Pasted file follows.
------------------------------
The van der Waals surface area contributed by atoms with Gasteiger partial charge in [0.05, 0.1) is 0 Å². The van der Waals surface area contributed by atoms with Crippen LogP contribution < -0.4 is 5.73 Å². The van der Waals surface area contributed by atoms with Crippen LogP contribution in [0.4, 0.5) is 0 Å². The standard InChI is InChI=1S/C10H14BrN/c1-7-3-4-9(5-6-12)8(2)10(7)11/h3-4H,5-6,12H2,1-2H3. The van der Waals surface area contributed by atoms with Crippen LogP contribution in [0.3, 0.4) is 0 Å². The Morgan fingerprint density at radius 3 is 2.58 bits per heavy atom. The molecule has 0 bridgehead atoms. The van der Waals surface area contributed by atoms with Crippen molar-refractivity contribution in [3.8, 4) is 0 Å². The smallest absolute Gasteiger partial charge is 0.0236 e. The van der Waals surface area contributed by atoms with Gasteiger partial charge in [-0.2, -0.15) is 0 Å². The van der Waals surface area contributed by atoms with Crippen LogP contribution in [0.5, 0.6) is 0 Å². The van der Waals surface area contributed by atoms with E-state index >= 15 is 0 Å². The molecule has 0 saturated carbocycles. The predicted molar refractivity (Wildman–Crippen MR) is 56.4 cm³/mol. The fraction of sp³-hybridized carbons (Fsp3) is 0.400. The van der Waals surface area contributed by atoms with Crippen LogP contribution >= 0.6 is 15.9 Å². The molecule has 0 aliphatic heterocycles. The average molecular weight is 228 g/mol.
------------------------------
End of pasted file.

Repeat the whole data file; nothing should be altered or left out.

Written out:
The van der Waals surface area contributed by atoms with Gasteiger partial charge in [0.05, 0.1) is 0 Å². The van der Waals surface area contributed by atoms with Crippen LogP contribution < -0.4 is 5.73 Å². The van der Waals surface area contributed by atoms with Crippen LogP contribution in [0.4, 0.5) is 0 Å². The standard InChI is InChI=1S/C10H14BrN/c1-7-3-4-9(5-6-12)8(2)10(7)11/h3-4H,5-6,12H2,1-2H3. The van der Waals surface area contributed by atoms with Crippen LogP contribution in [0.3, 0.4) is 0 Å². The Morgan fingerprint density at radius 3 is 2.58 bits per heavy atom. The molecule has 0 bridgehead atoms. The van der Waals surface area contributed by atoms with Crippen molar-refractivity contribution in [3.8, 4) is 0 Å². The smallest absolute Gasteiger partial charge is 0.0236 e. The van der Waals surface area contributed by atoms with Gasteiger partial charge in [-0.2, -0.15) is 0 Å². The van der Waals surface area contributed by atoms with Crippen LogP contribution in [0.5, 0.6) is 0 Å². The van der Waals surface area contributed by atoms with E-state index >= 15 is 0 Å². The molecule has 0 saturated carbocycles. The predicted molar refractivity (Wildman–Crippen MR) is 56.4 cm³/mol. The fraction of sp³-hybridized carbons (Fsp3) is 0.400. The van der Waals surface area contributed by atoms with Crippen LogP contribution >= 0.6 is 15.9 Å². The molecule has 0 aliphatic heterocycles. The average molecular weight is 228 g/mol.